B.B.: “It’s unmistakably Houston recipe’s big team. One of the best hooks ever to come out of Houston. That independent spirit, right? Lil’ Troy is one of the first people to have an independent label here. The original person to find and sign Scarface and, I mean, “Wanna Be a Baller” was a hit record as soon as anybody heard it.”

C.J.: “Crazy fact. It still pulls an average of 1.25 million streams a week.”

D.S.: “It’s one of those songs that you hear every year. At least once. If you go to, like a basketball game or, you know, a festival or you watch a movie.”

5. “Southside” – Lil’ Keke (1997)

Off of his 1997 debut album, Don’t Mess With Texas, “Southside” by Lil’ Keke stands as a timeless ode to Houston’s hip-hop culture through its authentic lyrics and enduring impact on the city’s social fabric. Both the title of the song AND album quickly suggests to listeners Houstonian pride, remaining a cherished part of the city’’s musical identity. The song reached No. 28 on the Hot Rap Songs chart and No. 55 on Hot R&B/Hip-Hop Songs.

Bun B: “Keke is as Houston a person as you can get. And I’m not talking about music, lyrics or rapping. Any day you sit and talk to Keke and see his personality, his character, he’s Houston, all right.”

D.S.: “I think if this was released later in the time of streaming, it would be a way bigger hit and it would, it would dominate, it would be on every playlist. It would be way, way higher on the hip hop chart, would probably be on the pop charts. It was just a massive song. And you hear it everywhere, it’s one of those songs again that everybody, if you’re a rap fan of a certain age, you just know it. Everyone’s used to it, everyone knows where it’s from. They know Keke. This is a classic record.”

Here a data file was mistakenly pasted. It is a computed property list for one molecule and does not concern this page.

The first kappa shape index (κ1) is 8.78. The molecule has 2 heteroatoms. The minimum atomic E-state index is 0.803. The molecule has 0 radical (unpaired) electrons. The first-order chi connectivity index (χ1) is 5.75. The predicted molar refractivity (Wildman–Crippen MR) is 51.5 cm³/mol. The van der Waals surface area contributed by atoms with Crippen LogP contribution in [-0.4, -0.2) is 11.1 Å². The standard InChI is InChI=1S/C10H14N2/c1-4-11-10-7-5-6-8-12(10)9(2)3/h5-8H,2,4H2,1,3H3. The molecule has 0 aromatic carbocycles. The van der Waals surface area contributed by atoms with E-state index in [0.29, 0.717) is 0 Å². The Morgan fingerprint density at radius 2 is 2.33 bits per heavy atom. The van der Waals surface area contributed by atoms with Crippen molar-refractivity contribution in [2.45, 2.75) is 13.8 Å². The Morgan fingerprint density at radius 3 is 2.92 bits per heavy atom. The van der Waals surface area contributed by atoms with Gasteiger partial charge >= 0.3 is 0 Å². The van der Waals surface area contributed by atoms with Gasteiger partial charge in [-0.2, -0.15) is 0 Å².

C.B.: “This is the only song from Houston that has a dance attached to it. And to that, I feel like, is an anthem.”

4. “Tops Drop” – Fat Pat (1998)

Fat Pat’s vivid storytelling creates a sonic experience that resonates with listeners, capturing the essence of cruising through Houston’s streets and slab culture. The song’s portrayal of Houston’s car culture and laid-back lifestyle resonates deeply. The record reached No. 5 on Hot Rap Songs and its parent album Ghetto Dreams reached the top 40 of Top R&B/Hip-Hop Albums, peaking at No. 39.

C.B.: “‘Welcome to the land where just don’t stop is:’ I feel like that just embodies where we are, where we’re from. That’s, you know, MLK on Sundays. That’s this. You really can see the sunshine and old schools and slab lines, you can envision the whole thing when it comes to that song. And, you know.”

B.B.: “The song is a testament to how much Houston loves its hip hop community, and some of us here, as we talked about earlier, will never have nationally celebrated records. But because we’re a part of certain records, that represent the culture of Houston.”

C.J.: “The song is in a major retailer commercial in 2024. And the fact that, again, people from all across America, maybe even the world are going to be re-introduced to the song via this commercial, it’s amazing – iconic.”

3. “Still Tippin’” – Mike Jones feat Slim Thug and Paul Wall (2005)

Released in 2004, the song propelled Mike Jones to national fame while showcasing Houston’s unique rap style and culture to a broader audience. This would become each artist’s first entry to the Hot 100 charts, peaking at No. 60 and No. 25 on Hot R&B/Hip-Hop Songs. Built on a mesmerizing beat, catchy hooks, and Mike Jones’ distinctive flow, “Still Tippin” captures the essence of Houston’s rap scene in the early 2000s and since last August, the song still pulls in 1 – 1.25 million weekly streams on average.